The first challenge they faced came June 3 when Deputy Health Minister Yaakov Litzman of Yahadut HaTorah made ultra-Orthodox support for any candidate conditional on a commitment to shut down the entertainment compound in the Mahane Yehuda market. This popular dining area with all sorts of restaurants has come to represent secularism and sanity in the city. Litzman, on the other hand, considers it to be “a place of debauchery and licentiousness.” Elkin and Leon, both of whom are affiliated with the religious-national stream, were not intimidated by his remarks. They and the other candidates announced that the compound will remain open even after the election.
Litzman may have lost this battle, but the fact that he took advantage of the election campaign to extort the candidates on behalf of the ultra-Orthodox community should be seen as a sign of what is to come. The ultra-Orthodox are already demanding that entertainment centers in Jerusalem be closed on the Sabbath.
The position of mayor of Jerusalem has always been attractive. In many ways, it is the equivalent of being a senior minister in the government. This is not just because of the enormous budget or the challenges inherent in running such a large and complex city, but also because of the semi-statesmanlike position held by whoever leads the capital of the State of Israel. For the past few years, as Netanyahu and the Likud’s ministers — Elkin among them — bandied about the “Jerusalem” brand as a symbol of right-wing patriotism (with the relocation of the US Embassy adding a new level of centrality to it), the role of mayor has become even more attractive. The position gained an aura of government power ever since Ehud Olmert was elected prime minister. His previous position was, of course, mayor of Jerusalem.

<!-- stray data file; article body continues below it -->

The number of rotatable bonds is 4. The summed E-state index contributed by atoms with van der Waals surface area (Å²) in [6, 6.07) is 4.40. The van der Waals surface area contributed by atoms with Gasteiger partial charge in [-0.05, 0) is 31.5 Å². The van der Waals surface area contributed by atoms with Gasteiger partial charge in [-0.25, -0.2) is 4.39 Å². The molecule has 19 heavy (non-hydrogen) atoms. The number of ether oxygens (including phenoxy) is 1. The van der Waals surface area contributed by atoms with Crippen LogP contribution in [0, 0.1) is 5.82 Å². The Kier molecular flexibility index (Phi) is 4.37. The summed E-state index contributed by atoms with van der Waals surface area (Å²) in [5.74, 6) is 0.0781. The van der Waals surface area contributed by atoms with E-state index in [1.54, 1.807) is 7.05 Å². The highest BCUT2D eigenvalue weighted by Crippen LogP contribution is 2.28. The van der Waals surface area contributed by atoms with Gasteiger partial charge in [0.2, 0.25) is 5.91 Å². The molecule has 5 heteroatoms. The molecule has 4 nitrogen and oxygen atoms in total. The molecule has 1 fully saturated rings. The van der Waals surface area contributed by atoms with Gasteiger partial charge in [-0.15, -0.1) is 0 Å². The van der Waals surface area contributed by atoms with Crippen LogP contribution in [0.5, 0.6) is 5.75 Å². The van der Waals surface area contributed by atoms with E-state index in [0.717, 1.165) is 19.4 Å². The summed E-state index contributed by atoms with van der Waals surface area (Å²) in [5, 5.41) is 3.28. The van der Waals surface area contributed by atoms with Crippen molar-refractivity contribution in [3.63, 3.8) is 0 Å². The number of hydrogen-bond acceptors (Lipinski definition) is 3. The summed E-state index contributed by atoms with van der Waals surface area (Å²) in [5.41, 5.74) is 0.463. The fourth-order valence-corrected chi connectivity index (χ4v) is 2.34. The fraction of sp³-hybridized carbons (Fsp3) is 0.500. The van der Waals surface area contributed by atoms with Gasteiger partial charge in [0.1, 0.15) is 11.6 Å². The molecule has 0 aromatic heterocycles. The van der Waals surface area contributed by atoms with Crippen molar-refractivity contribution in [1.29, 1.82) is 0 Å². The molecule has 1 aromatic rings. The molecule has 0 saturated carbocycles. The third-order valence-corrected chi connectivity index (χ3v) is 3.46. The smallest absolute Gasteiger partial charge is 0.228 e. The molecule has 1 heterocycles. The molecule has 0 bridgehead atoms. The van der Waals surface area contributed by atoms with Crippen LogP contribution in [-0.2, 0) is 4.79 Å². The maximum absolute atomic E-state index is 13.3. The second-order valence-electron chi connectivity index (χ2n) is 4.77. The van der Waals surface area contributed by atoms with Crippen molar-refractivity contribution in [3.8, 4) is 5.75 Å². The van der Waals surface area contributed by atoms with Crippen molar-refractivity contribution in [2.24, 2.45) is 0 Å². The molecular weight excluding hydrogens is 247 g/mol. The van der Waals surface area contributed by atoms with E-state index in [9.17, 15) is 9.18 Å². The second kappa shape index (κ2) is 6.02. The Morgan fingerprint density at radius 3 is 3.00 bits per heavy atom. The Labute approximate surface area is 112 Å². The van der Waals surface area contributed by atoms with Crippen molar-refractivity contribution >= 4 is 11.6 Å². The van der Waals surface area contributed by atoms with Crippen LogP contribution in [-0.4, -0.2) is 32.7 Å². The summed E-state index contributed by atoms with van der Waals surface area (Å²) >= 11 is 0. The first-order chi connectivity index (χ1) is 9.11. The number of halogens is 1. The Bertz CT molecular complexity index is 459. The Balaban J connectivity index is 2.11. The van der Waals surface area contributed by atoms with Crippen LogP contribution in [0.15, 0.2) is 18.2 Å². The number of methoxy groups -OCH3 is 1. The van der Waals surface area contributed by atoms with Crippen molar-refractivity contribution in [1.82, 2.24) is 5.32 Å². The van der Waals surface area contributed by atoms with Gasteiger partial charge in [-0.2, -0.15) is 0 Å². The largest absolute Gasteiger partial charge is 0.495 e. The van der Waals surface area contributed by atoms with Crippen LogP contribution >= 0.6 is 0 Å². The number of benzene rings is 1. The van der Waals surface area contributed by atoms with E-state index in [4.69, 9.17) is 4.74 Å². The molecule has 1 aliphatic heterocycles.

While the race to win this coveted position and become mayor of one of the most famous cities in the world gets more interesting and tense by the minute, whoever is elected to lead Jerusalem for the next five years also faces enormous challenges.
Jerusalem is Israel’s largest, most densely populated city. It has 900,000 residents, many of them poor. It is ranked first among the major cities for negative migration due to the number of young people abandoning it (as of 2016), and it has a huge deficit. Jerusalem is also a constant source of security issues and inter-religious conflicts, not to mention squabbling between its ultra-Orthodox and secular residents.
In that sense, Elkin and Leon, both of them identified with the right, have a distinct advantage over the other candidates because of their connections to the government. This should make it easier for them to get budgets for the city, promote major projects and jumpstart the municipal economy.
They are both considered experienced politicians, too. Leon has served as a member of the Jerusalem City Council for the last few years and has gained intimate experience with the local political scene. While Elkin lacks that experience, as minister for Jerusalem affairs, he brings with him a comprehensive, macro view of this complicated city, with all its many problems. In terms of his political abilities, Elkin is one of the most adept and sophisticated legislators in the Likud Party, two traits that will likely help him build the alliances and coalitions he needs even before the election. All that remains to be seen is whether his gamble will turn out to be a brilliant political move.